• Nontoxic materials and systems. Green building also involves using building materials and systems that do not foul the environment or harm the health of inhabitants. Over the years, the chemical revolution helped us in many ways, but it also has produced chemicals that have been used in pesticides and building materials that have made people sick. The good news is that we have learned what many of these are and have developed safer products to replace them.
    We also have begun to reduce the number of unvented heating appliances we have in our homes, which have contributed to personal injury and sometimes death. We are choosing building materials that do not out-gas harmful chemicals when they are hot and/or wet. We are adopting strategies for controlling moisture and reducing mold and mildew growth and the deterioration of building materials due to these organisms. And we are manufacturing products that will not present health hazards in the first place.

Cleveland catching up

Whether you are building a new home or are thinking of making improvements to your existing home, paying attention to green building concerns will produce a better building, make for a healthier and more effective living space and contribute to the sustainability of our natural resources.

Where can you start looking in Northeast Ohio for help with green building? We have a long way to go to reach the level of resources available in a place like Austin, TX. In other parts of the country, the driving forces behind such efforts have been environmental or climatic concerns, such as water shortages, soil conditions, very cold or very warm or very humid weather.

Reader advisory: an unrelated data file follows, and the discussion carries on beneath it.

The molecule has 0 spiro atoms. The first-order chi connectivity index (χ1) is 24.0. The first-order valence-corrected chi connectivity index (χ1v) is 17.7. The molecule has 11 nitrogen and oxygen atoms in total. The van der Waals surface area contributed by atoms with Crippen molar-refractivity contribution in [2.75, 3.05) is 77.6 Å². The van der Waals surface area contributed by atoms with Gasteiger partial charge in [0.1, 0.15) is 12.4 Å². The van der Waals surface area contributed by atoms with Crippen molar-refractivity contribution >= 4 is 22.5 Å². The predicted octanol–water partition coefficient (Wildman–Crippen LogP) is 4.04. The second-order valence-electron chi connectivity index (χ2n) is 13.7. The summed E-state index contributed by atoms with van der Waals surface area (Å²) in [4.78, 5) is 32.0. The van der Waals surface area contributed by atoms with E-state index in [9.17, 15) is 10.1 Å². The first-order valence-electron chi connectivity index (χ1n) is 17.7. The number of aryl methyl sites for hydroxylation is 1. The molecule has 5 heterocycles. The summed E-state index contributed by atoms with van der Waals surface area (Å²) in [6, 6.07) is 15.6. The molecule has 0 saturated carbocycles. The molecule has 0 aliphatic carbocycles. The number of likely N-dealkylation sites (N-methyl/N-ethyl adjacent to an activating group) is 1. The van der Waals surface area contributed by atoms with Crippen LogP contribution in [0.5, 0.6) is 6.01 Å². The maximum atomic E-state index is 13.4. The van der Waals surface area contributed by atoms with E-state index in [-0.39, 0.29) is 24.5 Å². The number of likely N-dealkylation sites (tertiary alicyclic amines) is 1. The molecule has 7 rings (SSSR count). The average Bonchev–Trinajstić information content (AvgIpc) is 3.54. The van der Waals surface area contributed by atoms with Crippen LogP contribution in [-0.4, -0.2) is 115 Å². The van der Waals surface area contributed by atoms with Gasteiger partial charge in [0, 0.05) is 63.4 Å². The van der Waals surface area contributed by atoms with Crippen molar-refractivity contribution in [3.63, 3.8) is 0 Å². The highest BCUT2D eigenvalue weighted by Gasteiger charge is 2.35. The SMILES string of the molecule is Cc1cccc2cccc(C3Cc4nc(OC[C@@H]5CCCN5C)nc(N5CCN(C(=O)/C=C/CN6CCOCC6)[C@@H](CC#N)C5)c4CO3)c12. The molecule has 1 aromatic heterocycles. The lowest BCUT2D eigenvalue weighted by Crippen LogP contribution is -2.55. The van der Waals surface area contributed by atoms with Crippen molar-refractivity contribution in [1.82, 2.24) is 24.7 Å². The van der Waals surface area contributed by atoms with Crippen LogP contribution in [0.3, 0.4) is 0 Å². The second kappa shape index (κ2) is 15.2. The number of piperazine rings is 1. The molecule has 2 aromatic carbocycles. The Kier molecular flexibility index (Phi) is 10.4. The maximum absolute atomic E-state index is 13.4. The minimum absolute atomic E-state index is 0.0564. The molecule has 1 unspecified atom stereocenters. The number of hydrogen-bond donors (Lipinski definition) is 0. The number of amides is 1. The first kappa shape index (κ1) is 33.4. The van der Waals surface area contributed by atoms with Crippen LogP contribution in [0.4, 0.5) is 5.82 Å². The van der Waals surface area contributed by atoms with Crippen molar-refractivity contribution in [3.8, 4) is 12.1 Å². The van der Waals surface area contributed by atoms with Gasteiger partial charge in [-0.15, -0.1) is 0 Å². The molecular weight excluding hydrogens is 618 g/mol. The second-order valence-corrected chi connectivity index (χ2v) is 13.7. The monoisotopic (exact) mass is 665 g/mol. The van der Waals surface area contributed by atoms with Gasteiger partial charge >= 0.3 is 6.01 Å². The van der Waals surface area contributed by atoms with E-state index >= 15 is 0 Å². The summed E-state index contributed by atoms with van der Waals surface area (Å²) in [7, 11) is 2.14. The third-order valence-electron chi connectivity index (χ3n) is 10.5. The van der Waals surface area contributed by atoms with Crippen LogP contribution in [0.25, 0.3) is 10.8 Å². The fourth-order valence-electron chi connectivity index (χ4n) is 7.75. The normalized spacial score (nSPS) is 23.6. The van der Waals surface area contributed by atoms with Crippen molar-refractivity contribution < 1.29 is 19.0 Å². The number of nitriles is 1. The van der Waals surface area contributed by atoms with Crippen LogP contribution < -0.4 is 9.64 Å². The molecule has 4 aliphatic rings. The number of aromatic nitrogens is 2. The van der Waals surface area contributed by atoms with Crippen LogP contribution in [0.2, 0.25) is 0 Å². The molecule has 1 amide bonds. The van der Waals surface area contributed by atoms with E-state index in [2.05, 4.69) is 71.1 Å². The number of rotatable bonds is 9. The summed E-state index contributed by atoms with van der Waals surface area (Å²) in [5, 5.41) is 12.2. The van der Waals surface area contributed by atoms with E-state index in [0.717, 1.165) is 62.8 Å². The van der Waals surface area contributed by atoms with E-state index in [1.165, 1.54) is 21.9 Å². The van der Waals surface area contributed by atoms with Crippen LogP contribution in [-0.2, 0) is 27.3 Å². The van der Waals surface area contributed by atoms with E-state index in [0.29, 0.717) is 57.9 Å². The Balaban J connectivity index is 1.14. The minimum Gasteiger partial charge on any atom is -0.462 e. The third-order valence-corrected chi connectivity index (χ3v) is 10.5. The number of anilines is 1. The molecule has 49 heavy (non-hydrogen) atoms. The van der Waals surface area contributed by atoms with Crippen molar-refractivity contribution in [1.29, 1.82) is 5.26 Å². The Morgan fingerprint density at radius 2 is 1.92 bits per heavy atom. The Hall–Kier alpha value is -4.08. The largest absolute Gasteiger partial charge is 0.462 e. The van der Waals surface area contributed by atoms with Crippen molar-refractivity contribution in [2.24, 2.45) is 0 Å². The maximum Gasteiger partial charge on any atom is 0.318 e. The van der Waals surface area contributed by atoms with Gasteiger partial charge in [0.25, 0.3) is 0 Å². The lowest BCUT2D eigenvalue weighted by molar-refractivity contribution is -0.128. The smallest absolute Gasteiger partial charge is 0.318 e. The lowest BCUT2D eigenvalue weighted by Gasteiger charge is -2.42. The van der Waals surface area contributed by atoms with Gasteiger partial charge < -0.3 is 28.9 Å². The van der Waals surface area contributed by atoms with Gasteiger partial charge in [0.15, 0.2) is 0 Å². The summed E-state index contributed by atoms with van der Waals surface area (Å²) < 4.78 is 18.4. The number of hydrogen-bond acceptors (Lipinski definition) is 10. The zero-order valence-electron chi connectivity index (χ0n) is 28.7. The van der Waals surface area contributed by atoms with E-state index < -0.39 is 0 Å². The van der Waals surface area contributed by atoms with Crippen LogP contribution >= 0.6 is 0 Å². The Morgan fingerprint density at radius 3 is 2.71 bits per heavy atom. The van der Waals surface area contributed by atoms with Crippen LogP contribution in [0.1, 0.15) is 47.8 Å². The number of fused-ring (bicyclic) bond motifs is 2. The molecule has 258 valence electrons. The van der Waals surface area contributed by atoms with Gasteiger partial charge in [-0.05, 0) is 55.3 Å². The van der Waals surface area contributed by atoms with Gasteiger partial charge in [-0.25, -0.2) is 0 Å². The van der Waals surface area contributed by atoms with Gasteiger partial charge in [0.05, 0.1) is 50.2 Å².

We happen to live in an area with plenty of water, a temperate climate and cheap natural gas. A building scientist visiting this area once remarked, "You guys can get away with a lot here because you are not dealing with any serious extremes; if you wait long enough the problem will go away." A bit overstated perhaps, but it means that anyone wishing to make strides in green building may have to work harder in a region like Northeast Ohio.

But we've seen a dramatic increase in interest during the past several years. Local groups like the Cleveland Green Building Coalition and Green Contractors Association of Greater Cleveland (lead by Gary Cole) are developing a network of knowledgeable people in the building community. And more building projects in Northeast Ohio are pushing the design envelope each year (see links above).


  • The Last Straw Journal
  • Cedar Rose Galbraith's The Natural Plaster Book

This article was originally published in EcoCity Cleveland's Greater Cleveland Environment Book (1998).

Back to top

EcoCity Cleveland
3500 Lorain Avenue, Suite 301, Cleveland OH 44113
Cuyahoga Bioregion
(216) 961-5020
Copyright 2002-2005



Green building principles
Philosophy of building science
Green building from the inside
Green building codes
Cleveland Green Building Coalition
U.S. Green Building Council
Jim LaRue's green building site

Other green building resources

Local examples:

Back to main Ecological Design



It is clear that until you, the homeowner, decide that you want a "green building," it is not likely to be built. On the other hand, it is also clear that once you do demand it, builders have been able to respond and produce a product that is not much more expensive to build and, in almost every case, is far less expensive to operate and maintain.


go to home page go to home page

Related Links:









Partner Links